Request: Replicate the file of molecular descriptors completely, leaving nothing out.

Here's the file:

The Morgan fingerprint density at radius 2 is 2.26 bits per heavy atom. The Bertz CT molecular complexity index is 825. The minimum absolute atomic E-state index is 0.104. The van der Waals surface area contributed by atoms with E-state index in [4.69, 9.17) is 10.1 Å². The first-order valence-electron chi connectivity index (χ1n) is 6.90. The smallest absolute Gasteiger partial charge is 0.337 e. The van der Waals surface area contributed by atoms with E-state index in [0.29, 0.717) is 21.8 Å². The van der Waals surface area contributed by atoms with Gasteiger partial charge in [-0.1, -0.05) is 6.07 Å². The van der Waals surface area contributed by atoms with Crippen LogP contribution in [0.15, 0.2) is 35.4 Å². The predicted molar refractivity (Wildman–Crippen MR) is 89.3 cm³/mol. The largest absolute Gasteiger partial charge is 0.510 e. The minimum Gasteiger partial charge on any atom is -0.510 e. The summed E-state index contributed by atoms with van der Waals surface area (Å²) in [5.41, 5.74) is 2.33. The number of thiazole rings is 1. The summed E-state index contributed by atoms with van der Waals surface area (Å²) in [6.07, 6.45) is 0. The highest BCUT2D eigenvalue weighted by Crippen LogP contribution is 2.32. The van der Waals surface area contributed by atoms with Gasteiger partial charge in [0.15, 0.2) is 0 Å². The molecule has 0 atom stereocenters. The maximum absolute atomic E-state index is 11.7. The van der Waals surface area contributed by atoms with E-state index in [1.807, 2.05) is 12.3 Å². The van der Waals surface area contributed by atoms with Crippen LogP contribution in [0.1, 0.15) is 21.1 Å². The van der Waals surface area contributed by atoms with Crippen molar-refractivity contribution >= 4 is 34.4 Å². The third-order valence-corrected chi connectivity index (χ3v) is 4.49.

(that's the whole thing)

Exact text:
The Morgan fingerprint density at radius 2 is 2.26 bits per heavy atom. The Bertz CT molecular complexity index is 825. The minimum absolute atomic E-state index is 0.104. The van der Waals surface area contributed by atoms with E-state index in [4.69, 9.17) is 10.1 Å². The first-order valence-electron chi connectivity index (χ1n) is 6.90. The smallest absolute Gasteiger partial charge is 0.337 e. The van der Waals surface area contributed by atoms with E-state index in [0.29, 0.717) is 21.8 Å². The van der Waals surface area contributed by atoms with Gasteiger partial charge in [-0.1, -0.05) is 6.07 Å². The van der Waals surface area contributed by atoms with Crippen LogP contribution in [0.15, 0.2) is 35.4 Å². The predicted molar refractivity (Wildman–Crippen MR) is 89.3 cm³/mol. The largest absolute Gasteiger partial charge is 0.510 e. The minimum Gasteiger partial charge on any atom is -0.510 e. The summed E-state index contributed by atoms with van der Waals surface area (Å²) in [5.41, 5.74) is 2.33. The number of thiazole rings is 1. The summed E-state index contributed by atoms with van der Waals surface area (Å²) in [6.07, 6.45) is 0. The highest BCUT2D eigenvalue weighted by Crippen LogP contribution is 2.32. The van der Waals surface area contributed by atoms with Gasteiger partial charge in [0.15, 0.2) is 0 Å². The molecule has 0 atom stereocenters. The maximum absolute atomic E-state index is 11.7. The van der Waals surface area contributed by atoms with E-state index in [1.807, 2.05) is 12.3 Å². The van der Waals surface area contributed by atoms with Crippen LogP contribution in [0.1, 0.15) is 21.1 Å². The van der Waals surface area contributed by atoms with Crippen molar-refractivity contribution >= 4 is 34.4 Å². The third-order valence-corrected chi connectivity index (χ3v) is 4.49.